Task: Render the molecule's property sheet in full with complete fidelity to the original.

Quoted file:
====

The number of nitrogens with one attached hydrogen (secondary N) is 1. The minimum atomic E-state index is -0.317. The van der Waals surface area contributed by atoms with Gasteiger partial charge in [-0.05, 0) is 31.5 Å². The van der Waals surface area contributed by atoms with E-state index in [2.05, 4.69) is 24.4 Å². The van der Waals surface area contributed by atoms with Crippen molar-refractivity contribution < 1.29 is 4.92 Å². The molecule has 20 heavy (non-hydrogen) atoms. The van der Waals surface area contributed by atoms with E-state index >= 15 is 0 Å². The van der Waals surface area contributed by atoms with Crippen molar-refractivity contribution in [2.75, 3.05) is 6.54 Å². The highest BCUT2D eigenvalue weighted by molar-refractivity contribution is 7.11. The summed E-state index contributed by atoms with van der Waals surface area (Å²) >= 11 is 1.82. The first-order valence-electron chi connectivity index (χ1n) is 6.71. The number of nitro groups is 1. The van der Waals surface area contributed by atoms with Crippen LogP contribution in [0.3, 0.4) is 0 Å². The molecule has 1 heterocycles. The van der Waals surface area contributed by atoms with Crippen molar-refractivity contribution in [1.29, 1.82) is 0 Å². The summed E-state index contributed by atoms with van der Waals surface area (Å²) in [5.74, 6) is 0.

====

The number of nitrogens with one attached hydrogen (secondary N) is 1. The minimum atomic E-state index is -0.317. The van der Waals surface area contributed by atoms with Gasteiger partial charge in [-0.05, 0) is 31.5 Å². The van der Waals surface area contributed by atoms with E-state index in [2.05, 4.69) is 24.4 Å². The van der Waals surface area contributed by atoms with Crippen molar-refractivity contribution < 1.29 is 4.92 Å². The molecule has 20 heavy (non-hydrogen) atoms. The van der Waals surface area contributed by atoms with E-state index >= 15 is 0 Å². The van der Waals surface area contributed by atoms with Crippen molar-refractivity contribution in [2.75, 3.05) is 6.54 Å². The highest BCUT2D eigenvalue weighted by molar-refractivity contribution is 7.11. The summed E-state index contributed by atoms with van der Waals surface area (Å²) >= 11 is 1.82. The first-order valence-electron chi connectivity index (χ1n) is 6.71. The number of nitro groups is 1. The van der Waals surface area contributed by atoms with Crippen LogP contribution in [0.3, 0.4) is 0 Å². The molecule has 1 heterocycles. The van der Waals surface area contributed by atoms with Crippen molar-refractivity contribution in [1.29, 1.82) is 0 Å². The summed E-state index contributed by atoms with van der Waals surface area (Å²) in [5.74, 6) is 0.